I grew up in a house full of food. Food, glorious food, everywhere. Spilling out of the cupboards, stacked up in the freezer, in the laundry basket (as a vegetable over-flow –  admittedly mostly at Christmas) and even out in the shed when the fridge was full.

On Mondays I’d come home from school to a mouth-watering smell of baking and a kitchen, full of no less than 48 cakes. Yes, that’s right: 48. Every surface covered in cake. A child’s dream. Actually, still a dream.

The thing is my mum was a proper certified cordon-bleu chef. Poached salmon coated in cucumbers laid out on silver platters, lemon soufflé, a hundred mini chocolate mousses, roulade, pavlova with strawberries and cream, coronation chicken, perfectly-peaked meringues (a feat I have never managed to achieve). You name your 80s’ buffet selection item and it was cooked in our kitchen. On many a night, somewhat distressed,  I watched the food being promenaded out of the house and off to some party on the river, while my dad and I waited for fish fingers to cook in the oven.

But I was never hard done by for long. Frequently carted back into the house in tupperware containers were, The Leftovers. Sometimes more than we could handle. I think it’s fair to say I was a well-fed child.

In fact hunger and I fell out a long time ago – probably when I was about six and tucking into homemade Millionaire’s shortbread. We’re just not compatible. The love of food, cooking, baking and entertaining has stuck with me long into my adulthood. As you can imagine, then, it was with some trepidation that I took up the Live Below the Line challenge last year.

Five whole days with only £5 to spend on food. Five whole days of porridge made with water; lentils, lentils, lentils and occasionally for a treat, a boiled egg. At one particularly disheartening moment, I attempted to buy a banana only to realise that at 27p, it was way out of my daily budget.

It made me realise how much I eat, how I use food to pick me up on a bad day and ultimately that I have never been starving – how could I have been when I grew up in a house like the one in Hansel and Gretel? My eyes were opened to the privilege of my upbringing and the abundance of food which I still eat. Even now, when I’m in the pub looking at a glass of wine and a packet of crisps, I think to myself:  I could have bought a week’s worth of food for the price of that.

The facts are clear. Two million children die of malnutrition every year and 1.4 billion people will go to bed hungry tonight. That’s 1.4 billion people living on less than £1 a day, not just for their food, but for everything – housing, electricity, education, travel and health. In the light of this to reduce what I eat for five days isn’t a burden at all.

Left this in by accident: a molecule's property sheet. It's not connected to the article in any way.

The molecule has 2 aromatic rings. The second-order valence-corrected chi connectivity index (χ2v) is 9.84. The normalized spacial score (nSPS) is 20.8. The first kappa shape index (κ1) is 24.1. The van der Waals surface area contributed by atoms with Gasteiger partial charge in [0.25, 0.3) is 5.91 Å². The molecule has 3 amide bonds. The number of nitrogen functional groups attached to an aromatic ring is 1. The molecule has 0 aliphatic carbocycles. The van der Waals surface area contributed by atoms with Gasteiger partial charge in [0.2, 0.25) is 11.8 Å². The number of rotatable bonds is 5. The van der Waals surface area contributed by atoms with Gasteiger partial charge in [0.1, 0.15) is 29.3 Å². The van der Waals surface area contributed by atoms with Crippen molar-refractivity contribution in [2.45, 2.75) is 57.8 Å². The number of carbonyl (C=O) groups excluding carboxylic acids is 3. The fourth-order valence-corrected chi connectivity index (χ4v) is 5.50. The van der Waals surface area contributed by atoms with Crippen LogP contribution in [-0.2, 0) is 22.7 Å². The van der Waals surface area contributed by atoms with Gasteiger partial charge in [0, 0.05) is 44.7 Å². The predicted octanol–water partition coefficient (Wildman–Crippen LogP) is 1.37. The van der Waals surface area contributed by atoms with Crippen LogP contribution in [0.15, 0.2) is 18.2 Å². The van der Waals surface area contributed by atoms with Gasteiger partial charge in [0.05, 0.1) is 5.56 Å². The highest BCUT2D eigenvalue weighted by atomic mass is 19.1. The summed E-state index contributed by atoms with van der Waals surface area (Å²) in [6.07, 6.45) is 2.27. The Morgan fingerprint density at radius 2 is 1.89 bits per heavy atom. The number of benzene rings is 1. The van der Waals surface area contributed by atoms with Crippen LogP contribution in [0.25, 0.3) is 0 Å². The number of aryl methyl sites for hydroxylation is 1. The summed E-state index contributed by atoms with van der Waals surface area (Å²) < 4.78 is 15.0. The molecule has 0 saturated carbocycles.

From 29 April – 3 May, the threads team will again take up the Live Below the Line challenge to temporarily align ourselves with the millions of people living in abject poverty who have no choice over their daily menu. We acknowledge this is a symbolic act but hope that through our moanings and literal groanings on social media, out and about, and at work, we will do something to teach ourselves and show others what it’s like to have to go without.

There is enough food to go round. God created an incredible world, rich in natural resources; this gift to us brings with it a huge responsibility. The prophet Isaiah calls on us to share our food “with everyone who is hungry”. The Bible makes it startlingly clear that indifference to the cause is not an option. In this year when 150 organisations have come together through the IF campaign to say we’ve had enough of global hunger and believe there is a better way for the whole world to get fed, why not join us and take up the challenge?

And if I were you, I’d start stocking up on lentils and Tesco value bread.

Image by Blake Johnson via Wikimedia Commons. 

Written by Katherine Maxwell-Rose // Follow Katherine on  Twitter

Katherine, affectionally known as KMC to her nearest and dearest, is a maker of all sorts – story writer, poet, theatre producer, baker, bunting cutter, aspiring novelist. Thinking about transformation, justice, creativity and culture keep her mind buzzing when it should be sleeping. She lives as part of an intentional community on an estate in Kings Cross and you can follow her every move on that social network which everyone seems to like. She is currently the editor of Tearfund Rhythms (rhythms.org).

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